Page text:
UCS Science Network

UCS

Through our Science Network, UCS collaborates with nearly 20,000 scientists and technical experts across the country, including physicists, ecologists, engineers, public health professionals, economists, and energy analysts. Science Network Voices gives Equation readers access to the depth of expertise and broad perspective on current issues that our Science Network members bring to UCS. The views expressed in Science Network posts are those of the author alone.

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The Penn State Science Policy Society: Filling the Gap Between Science and Community

Jared Mondschein, Theresa Kucinski, Grayson Doucette

Graduate school. It’s where generations of scientists have been trained to become independent scientists. More than 60 hours per week spent in lab, countless group meetings, innumerable hours spent crunching data and writing manuscripts and proposals that are filled with scientific jargon.

Unfortunately, it’s this jargon that prevents scientists from effectively communicating their science to the non-technical audiences that need it. Penn State’s Science Policy Society aims to bridge this gap by helping current graduate students and post-doctoral fellows learn how to bring their research into the community.

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Photo: Staff Sgt. Jason Colbert, US Air Force

Vehicle Fuel Economy Standards—Under Fire?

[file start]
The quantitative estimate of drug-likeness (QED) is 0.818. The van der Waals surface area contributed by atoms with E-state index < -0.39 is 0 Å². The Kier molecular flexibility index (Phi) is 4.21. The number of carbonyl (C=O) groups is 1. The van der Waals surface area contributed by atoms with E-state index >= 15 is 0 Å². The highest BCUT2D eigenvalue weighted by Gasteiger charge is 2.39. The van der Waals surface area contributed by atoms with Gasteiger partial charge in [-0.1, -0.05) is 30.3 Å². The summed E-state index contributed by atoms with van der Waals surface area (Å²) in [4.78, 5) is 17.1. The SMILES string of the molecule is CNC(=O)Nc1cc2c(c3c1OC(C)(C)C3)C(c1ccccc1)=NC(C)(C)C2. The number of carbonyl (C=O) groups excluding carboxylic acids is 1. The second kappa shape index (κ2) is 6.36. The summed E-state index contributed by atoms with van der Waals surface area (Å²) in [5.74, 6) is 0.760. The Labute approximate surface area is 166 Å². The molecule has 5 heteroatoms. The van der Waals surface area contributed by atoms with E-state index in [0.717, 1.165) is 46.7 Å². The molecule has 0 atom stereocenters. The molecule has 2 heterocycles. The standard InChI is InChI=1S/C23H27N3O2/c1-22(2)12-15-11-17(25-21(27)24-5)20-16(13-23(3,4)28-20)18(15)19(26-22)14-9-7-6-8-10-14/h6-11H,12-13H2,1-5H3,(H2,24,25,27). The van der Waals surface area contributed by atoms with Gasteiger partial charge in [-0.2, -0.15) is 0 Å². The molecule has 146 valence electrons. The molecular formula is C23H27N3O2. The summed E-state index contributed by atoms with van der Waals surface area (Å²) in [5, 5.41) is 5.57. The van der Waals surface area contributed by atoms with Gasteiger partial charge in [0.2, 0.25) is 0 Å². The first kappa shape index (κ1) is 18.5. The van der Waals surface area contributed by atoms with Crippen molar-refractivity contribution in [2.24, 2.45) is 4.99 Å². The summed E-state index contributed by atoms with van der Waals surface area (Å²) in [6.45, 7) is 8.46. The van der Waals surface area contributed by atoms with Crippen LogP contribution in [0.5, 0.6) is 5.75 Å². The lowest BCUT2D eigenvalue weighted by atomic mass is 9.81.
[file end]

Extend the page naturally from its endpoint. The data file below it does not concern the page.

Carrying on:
Dr. Kate Whitefoot

Last year, transportation became the sector with the largest CO2 emissions in the United States. While the electricity industry has experienced a decline in CO2 emissions since 2008 because of a shift from coal to natural gas and renewables, an equivalent turnaround has not yet occurred in transportation. Reducing emissions in this sector is critical to avoiding the effects of extreme climate change, and the Corporate Average Fuel Economy (CAFE) and Greenhouse Gas (GHG) emissions standards are an important mechanism to do so. Read more >

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Photo: Samantha Chisholm Hatfield

Lessons from the Land and Water Songs to Heal

Samantha Chisholm Hatfield, PhD

Recently, I was fortunate to be selected as an HJ Andrews Visiting Scholar, and was able to complete an HJ Andrews Scholar Writing residency, where I had the incredible opportunity to view the forest area through a Traditional Ecological Knowledge lens.

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Always in “Hot Water”

Charles Coutant

My wife likes to joke that I am always in “hot water.” It’s a play on words that reflects my career from college, at two National Laboratories and now in retirement.

America’s National Laboratories are hotbeds of scientific research directed at meeting national needs. In my case, working at two national labs helped me contribute to resolving growing issues of environmental impacts of energy technologies—thermal electric generating stations, in particular on aquatic life of rivers, lakes and coastal waters.

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Giving Thanks to Climate Researchers of the Federal Agencies

John B. Drake

Most of my science career I worked for the Department of Energy as a climate modeler and numerical expert at the Oak Ridge National Laboratory. Since my retirement in 2010 I have written a text on computational climate modeling and taught graduate level engineering classes on climate science at the University of Tennessee. I had the privilege of working with many talented and dedicated scientists and hate to see their work go unappreciated because climate has become such a politicized issue. Read more >

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